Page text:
KPBS reporter Melissa Mae describes how having Juan Soto is great for the local economy.

MM: Soto found out he was officially a Padre Tuesday afternoon and is slated to play against the Colorado Rockies! MM: Soto will not only influence how other teams pitch to the Padres, but he can also have an influence on the downtown economy as well! MM: Anna Disipio (DIH-sip-e-oh) is the bar manager at the Blind Burro and knows business is better during a Padres home game. AD “Significantly higher on a game day. There’s a line out the door. We sell so much. Non-game days it’s much more chill, it depends on if there’s conventions in town, if there’s a concert or what, but if there’s nothing going on, pretty quiet and then a home game day just totally crazy.” MM: According to the San Diego Union Tribune, what was projected to be a crowd around 35,000 for Wednesday night’s game, increased to a sellout crowd when it was announced that Soto was making his debut! Melissa Mae KPBS News.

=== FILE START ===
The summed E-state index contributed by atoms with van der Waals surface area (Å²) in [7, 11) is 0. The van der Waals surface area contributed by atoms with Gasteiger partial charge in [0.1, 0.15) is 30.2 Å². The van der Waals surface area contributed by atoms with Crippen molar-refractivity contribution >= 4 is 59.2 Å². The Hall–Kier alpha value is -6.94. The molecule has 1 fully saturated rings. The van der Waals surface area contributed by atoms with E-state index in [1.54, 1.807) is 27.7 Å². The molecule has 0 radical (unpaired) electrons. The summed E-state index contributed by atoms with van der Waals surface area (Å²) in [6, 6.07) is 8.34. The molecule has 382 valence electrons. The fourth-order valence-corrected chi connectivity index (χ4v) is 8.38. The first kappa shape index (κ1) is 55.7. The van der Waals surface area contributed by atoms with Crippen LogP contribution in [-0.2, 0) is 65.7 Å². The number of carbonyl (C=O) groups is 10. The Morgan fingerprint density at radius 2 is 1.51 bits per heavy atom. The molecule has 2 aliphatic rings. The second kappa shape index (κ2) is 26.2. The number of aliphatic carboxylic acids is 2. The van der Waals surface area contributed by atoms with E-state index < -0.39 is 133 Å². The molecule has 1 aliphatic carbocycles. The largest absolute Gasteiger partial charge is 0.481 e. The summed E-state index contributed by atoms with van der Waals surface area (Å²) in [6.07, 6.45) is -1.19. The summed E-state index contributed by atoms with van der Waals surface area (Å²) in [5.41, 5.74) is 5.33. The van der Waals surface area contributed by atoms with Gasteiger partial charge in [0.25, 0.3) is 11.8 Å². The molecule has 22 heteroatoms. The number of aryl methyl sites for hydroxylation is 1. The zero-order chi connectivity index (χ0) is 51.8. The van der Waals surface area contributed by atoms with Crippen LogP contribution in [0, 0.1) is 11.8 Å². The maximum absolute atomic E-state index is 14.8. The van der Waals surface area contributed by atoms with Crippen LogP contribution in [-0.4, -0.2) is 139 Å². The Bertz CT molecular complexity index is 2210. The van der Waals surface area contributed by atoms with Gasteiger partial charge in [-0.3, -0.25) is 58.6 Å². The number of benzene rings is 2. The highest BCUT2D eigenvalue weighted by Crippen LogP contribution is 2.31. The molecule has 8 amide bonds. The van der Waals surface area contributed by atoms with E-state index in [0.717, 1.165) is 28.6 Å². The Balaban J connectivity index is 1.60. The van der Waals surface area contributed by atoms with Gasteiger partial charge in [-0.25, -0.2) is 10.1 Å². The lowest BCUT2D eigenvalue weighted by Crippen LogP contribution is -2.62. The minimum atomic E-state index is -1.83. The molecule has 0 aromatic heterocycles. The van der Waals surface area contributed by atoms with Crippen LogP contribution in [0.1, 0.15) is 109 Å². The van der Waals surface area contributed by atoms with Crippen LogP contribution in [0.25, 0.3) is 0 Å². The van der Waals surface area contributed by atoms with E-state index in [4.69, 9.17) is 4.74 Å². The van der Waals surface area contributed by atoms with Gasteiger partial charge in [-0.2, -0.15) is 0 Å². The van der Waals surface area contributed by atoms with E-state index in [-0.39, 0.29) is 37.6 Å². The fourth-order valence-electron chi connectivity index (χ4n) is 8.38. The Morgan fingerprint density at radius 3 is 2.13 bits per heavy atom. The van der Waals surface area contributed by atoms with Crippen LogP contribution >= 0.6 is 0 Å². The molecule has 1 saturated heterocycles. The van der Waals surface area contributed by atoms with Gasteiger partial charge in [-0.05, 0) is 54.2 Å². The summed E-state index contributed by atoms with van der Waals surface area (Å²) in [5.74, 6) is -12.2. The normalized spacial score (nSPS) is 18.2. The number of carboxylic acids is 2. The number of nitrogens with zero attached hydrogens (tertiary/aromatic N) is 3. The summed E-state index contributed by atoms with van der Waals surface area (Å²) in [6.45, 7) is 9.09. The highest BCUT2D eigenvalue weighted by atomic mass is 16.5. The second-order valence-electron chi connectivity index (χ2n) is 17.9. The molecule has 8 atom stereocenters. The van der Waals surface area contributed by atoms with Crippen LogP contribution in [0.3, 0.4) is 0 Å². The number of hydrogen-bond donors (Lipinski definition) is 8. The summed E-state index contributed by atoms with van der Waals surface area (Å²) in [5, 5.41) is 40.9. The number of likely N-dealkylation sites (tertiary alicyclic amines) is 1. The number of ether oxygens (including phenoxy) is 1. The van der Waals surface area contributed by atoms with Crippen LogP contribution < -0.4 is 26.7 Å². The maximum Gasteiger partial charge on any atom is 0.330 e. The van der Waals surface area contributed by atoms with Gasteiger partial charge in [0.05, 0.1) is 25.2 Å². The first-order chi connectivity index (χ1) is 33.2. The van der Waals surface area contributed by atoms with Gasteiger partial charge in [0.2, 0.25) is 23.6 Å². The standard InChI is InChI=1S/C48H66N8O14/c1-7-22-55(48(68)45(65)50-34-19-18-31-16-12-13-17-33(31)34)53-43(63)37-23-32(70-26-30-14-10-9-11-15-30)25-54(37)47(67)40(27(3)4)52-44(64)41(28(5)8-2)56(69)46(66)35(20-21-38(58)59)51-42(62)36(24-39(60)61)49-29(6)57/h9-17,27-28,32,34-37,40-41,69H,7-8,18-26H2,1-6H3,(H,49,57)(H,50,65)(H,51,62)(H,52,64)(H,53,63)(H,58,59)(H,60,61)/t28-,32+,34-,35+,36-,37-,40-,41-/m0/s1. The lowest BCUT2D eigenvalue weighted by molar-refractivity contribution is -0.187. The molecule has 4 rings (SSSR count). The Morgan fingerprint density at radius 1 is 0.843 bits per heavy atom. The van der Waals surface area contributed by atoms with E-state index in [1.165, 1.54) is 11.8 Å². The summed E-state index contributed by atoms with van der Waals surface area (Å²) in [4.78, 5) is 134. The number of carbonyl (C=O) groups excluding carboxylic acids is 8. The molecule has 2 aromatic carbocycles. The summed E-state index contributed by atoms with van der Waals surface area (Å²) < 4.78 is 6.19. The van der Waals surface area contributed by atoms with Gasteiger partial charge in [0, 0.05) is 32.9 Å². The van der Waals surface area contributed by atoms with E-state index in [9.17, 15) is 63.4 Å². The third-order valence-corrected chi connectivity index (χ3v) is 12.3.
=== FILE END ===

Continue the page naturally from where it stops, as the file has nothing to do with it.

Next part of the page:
That’s it for the podcast today. As always you can find more San Diego news online at KPBS dot org. I’m Debbie Cruz. Thanks for listening and have a great day.

Goats are now working for SDG&E to help with brush mitigation. In other news, a local health expert talks about COVID and monkeypox vaccines in San Diego County. Plus, how the local economy will benefit from the Padres’ newest addition.